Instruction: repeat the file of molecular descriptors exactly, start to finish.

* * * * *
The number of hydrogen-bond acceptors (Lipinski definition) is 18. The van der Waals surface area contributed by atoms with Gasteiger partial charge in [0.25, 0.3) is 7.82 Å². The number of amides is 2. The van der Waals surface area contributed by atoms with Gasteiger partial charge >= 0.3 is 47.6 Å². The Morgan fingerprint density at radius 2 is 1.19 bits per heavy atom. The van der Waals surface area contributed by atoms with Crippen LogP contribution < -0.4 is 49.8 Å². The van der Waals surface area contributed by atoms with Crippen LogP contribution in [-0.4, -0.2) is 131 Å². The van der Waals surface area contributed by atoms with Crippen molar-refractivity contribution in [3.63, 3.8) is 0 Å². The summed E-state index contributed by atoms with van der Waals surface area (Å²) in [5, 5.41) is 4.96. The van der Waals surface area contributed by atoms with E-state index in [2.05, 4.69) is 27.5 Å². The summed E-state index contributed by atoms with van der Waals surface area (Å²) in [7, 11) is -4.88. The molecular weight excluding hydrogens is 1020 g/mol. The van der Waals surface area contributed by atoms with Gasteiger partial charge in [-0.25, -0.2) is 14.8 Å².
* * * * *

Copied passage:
The number of hydrogen-bond acceptors (Lipinski definition) is 18. The van der Waals surface area contributed by atoms with Gasteiger partial charge in [0.25, 0.3) is 7.82 Å². The number of amides is 2. The van der Waals surface area contributed by atoms with Gasteiger partial charge >= 0.3 is 47.6 Å². The Morgan fingerprint density at radius 2 is 1.19 bits per heavy atom. The van der Waals surface area contributed by atoms with Crippen LogP contribution < -0.4 is 49.8 Å². The van der Waals surface area contributed by atoms with Crippen LogP contribution in [-0.4, -0.2) is 131 Å². The van der Waals surface area contributed by atoms with Crippen molar-refractivity contribution in [3.63, 3.8) is 0 Å². The summed E-state index contributed by atoms with van der Waals surface area (Å²) in [5, 5.41) is 4.96. The van der Waals surface area contributed by atoms with E-state index in [2.05, 4.69) is 27.5 Å². The summed E-state index contributed by atoms with van der Waals surface area (Å²) in [7, 11) is -4.88. The molecular weight excluding hydrogens is 1020 g/mol. The van der Waals surface area contributed by atoms with Gasteiger partial charge in [-0.25, -0.2) is 14.8 Å².